The Latest hotter Elise gets a familiar suffix, but an unfamiliar dollop of refinement and usability.

Lotus actually launched the new Elise 111 S. A proper launch, just like a grown-up car company. Groups of journalists coming in to drive the car rather than just one at a time; an overnight stay in a hotel rather than in and out of Hethel in one very long day; a hot lunch rather than a couple of sarnies from the firm's canteen. Halt, Lotus actually spent some money, and it hasn't done that ' on a car launch for many a Long year.

It's a good time for the Norfolk sports car maker to be showing off in this way. After last financial year's staggering L42m loss, there are those signs of Lotus's demise - splashing out on a launch is two fingers up to doubters. It's, also a, way of signifying how much the 111S (and cheaper 111) means to the company, because the guys there see it as more than just the latest Elise derivative. They see it as a means to greater sales, because not only doe it have a gutsier 156bhp VVC K-series under the engine cover, but it comes with little refinements like carpets, leather trim and the option of air-conditioning.

Carpets? Surely that goes against the ethos of Spartan purity for which the Elise is roundly praised? Yeah, well maybe, but it seems that owners trick out their cars with all manner of goodies – on average ten options per car – in a bid to make them ore ‘everyday’. And it emerges from a survey of Series 2 Elise buyer that the main alternative on their shortlists was the Boxster, with the Z3 and TT in close attendance,. Hence a grown-up launch for a grown-up Elise.

The last Elise with this sort of power was a trackday special that spluttered and farted so much when asked to trundle through traffic that it was all but undriveabte in normal conditions. The 111 S (no-one's quite sure whether that's triple-one or one-eleven) has been engineered for refinement, although a lot of work has gone into making the exhaust note right, including a flap in the right-hand tailpipe that opens fully above 40OOrpm or at 75 per cent throttle openings. The engine is the same VVC unit used by MG, but with a revised induction set-up and Lotus's own engine management system - it's the first time a non-MIG-Rover ECU has been used on this lump and it's the reason that the Lotus roadster is so far behind the F in getting the more powerful VVC variant.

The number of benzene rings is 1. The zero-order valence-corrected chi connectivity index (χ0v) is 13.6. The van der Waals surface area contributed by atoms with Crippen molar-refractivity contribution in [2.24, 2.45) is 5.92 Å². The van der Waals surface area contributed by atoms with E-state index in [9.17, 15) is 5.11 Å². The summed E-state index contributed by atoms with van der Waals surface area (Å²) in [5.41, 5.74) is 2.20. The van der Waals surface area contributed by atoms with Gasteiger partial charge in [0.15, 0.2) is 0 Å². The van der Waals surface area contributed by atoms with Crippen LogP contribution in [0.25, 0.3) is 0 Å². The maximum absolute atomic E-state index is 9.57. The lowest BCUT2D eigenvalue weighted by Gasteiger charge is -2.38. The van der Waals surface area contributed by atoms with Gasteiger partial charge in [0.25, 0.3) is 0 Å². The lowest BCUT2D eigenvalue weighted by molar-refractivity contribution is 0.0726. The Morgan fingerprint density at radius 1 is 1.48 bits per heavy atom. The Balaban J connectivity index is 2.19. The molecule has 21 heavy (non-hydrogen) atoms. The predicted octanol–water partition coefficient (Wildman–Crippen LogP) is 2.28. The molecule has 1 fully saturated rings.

Lotus has tailored the system to keep the power flowing all the way up to the 7000rpm cut-out, and also to give a reasonable wedge of mid-range torque, a characteristic you certainty wouldn't associate with the standard 120bhp car. The other feature of the engine that Lotus is keen to trumpet is emissions -163g/km of C02. That output is the same as a Ford Ka's and puts the Elise into an attractive emissions-related tax bracket; you may not see that as too important, but just think how many Boxsters, Z3s and TTs are bought as company cars.

Emissions aren't much on your mind, though, when you set off in the 111 S. The rort from the exhaust is pitched at just the right note and volume to stir you up without splitting your skull, and expectations run high. To be honest, at first the extra horsepower fails to make much impression - this isn't a road warrior. There is extra verve, for sure, but you don't instantly bleat out expletives when hit by the additional punch. Mind you, it does cut the 0-60mph time from 5.5 to 5.1sec, while the 14.1sec 0-100mph figure is 2.7sec quicker than the standard Elise's.

What soon becomes apparent is that you don't have to thrash this engine along. It doesn't have much more torque than the 120bhp car - 129lb ft at 4650rpm against 121kb ft at 4500rpm - but seems able to build up a good head of steam without great effort; 90 per cent of the torque is yours for the taking across 70 per cent of the rev range. Subconsciously you start shifting up at 5500rpm, rather than ringing every last revolution from the engine. It also has a longer fifth gear (in a bespoke gearbox) to take the ear-ache out of cruising.

Down below, the changes are slight. New, flash-looking polished nickel wheels scoop five kg from the unsprung weight of the car, but beyond the tweaks associated with the drop in mass, nothing else has been done. We've always said the standard chassis could cope with more power, and so it proves. The only other visible change to the car is a new treatment for the rear diffuser.

Die-hards will disagree, but the gentrified interior suits the Elise well. Carpets, soundproofing, Leather (on the S), optional air-con et at give the little Lotus the class to do battle in the showroom without overly compromising the Elise-ness of the car. It the 111 S had been available for this issue's 'Best Real World Driver's Car' feature (p66), the outcome might have been different.

So, should you cancel the Boxster? Tricky one. The extra pace of the 111S is nice, as is its cruising refinement. The higher equipment levels make for better reading in the spec-sheet comparo test. And with more shove to sting it along, the Elise's magical chassis gleams more brightly than ever. It even has resale values as healthy, if not healthier, than the Porsche's and it's far cheaper to start with. Final answer? It's not like you'd lose out if you sent your cheque to Stuttgart, but I'll take the Lotus.


EVO June 2002